What is fascia?
Fascia is connective tissue which forms a three dimensional web like structure inside our bodies, in which everything in our bodies is wrapped. It has a more regular structure in young people and becomes more haphazard with age, use and trauma. It is a wrapping which wraps muscle fibres, muscle fibre bundles, muscles, tendons, ligaments, blood vessels, bones, essential organs and even the brain. It is also one continuous element which provides our body structure. Scientists have long know of its existence but in recent years due to advances in technology, they have begun to study it and discover how incredible it really is. Dr Robert Schliep explains that the "fascial network is one of our richest sensory organs, the fascial element of the muscle is innervated by approximately 6 times as many sensory nerves than its red muscular counterpart." This makes it very sensitive and extensively linked to the brain and our nervous system. Myofascial release uses techniques to stimulate these fascial nerve endings (mechanoreceptors). It provides a communication system between muscles, as Bordoni and Zanier describes it "The fascial continuum is essential for transmitting muscle force, for correct motor coordination," so they are able to work effectively together, to provide the body with controlled fast, efficient movement and stability on demand. It also is the body's shock absorber, this role demonstrates the strength of the fascial system. This can only be achieved when the fascia is without distortions and able to function effectively.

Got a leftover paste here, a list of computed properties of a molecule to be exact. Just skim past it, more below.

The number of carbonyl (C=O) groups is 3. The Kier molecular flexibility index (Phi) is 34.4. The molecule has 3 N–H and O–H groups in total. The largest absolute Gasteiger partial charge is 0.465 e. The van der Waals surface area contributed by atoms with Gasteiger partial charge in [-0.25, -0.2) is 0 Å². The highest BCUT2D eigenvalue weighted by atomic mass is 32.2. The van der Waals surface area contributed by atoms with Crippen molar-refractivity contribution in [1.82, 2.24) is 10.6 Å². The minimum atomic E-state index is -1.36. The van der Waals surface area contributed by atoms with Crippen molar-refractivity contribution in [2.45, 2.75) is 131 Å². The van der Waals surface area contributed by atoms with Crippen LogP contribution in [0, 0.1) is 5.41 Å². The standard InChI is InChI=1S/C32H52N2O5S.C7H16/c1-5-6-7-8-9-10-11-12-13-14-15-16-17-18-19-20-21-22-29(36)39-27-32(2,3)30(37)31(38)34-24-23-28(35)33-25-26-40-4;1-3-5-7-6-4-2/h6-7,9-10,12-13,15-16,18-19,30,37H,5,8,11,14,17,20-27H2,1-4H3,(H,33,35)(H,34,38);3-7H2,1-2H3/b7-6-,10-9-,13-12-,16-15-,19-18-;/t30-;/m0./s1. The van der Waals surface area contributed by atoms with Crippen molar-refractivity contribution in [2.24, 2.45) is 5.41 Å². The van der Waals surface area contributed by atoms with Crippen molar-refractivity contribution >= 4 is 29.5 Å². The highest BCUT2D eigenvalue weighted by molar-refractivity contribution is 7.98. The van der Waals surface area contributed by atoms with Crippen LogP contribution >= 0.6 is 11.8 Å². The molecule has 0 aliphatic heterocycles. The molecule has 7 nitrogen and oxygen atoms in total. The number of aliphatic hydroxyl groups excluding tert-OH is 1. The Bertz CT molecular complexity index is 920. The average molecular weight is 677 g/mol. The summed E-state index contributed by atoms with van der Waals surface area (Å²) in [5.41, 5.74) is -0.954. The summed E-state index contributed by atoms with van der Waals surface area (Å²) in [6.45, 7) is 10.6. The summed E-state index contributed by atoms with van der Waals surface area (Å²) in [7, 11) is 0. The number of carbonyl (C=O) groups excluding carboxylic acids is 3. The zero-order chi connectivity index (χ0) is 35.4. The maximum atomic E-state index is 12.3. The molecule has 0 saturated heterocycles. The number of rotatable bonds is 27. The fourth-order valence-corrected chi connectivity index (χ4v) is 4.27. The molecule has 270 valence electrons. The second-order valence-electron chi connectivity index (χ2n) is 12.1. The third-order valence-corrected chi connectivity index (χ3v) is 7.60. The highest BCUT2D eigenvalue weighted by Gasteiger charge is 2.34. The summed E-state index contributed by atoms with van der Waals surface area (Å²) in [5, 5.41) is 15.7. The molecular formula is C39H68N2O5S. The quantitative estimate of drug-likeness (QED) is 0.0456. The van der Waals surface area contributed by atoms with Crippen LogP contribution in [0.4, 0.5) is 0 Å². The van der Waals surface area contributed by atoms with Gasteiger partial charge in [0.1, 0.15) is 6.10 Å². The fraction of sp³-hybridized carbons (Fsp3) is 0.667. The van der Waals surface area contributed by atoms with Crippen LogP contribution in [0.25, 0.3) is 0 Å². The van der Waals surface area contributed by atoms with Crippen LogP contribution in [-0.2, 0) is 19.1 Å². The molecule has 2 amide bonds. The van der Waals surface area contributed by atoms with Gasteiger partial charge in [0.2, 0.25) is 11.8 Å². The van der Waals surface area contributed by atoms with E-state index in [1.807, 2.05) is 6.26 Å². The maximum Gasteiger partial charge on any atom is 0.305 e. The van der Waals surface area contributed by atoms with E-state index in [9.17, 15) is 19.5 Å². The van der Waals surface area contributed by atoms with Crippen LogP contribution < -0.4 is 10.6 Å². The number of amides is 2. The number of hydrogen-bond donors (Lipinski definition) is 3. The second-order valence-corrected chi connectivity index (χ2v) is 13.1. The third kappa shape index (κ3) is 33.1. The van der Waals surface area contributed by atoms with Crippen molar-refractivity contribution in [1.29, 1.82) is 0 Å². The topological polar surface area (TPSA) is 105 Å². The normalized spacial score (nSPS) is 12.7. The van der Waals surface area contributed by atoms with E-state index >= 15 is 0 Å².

Fascia is made up of ground substance (a gel like substance), collagen and elastin. Collagen provides strength, elastin provides stretch and the gel substance absorbs water. Together they are able to absorb force, provide cushioning and give the body a strong, flexible structure. When it absorbs force the fascia distributes it throughout the fascia network. It is also a transport system for the interstitial fluid, which surrounds the cells in the body, aiding the bodies nutrient delivery and waste removal. It amazingly contains over 'a quarter of all the bodies fluids.' If we become dehydrated, essentially it becomes dehydrated and is therefore less able to function effectively.
This video show what fascia looks like and show how responds to traction.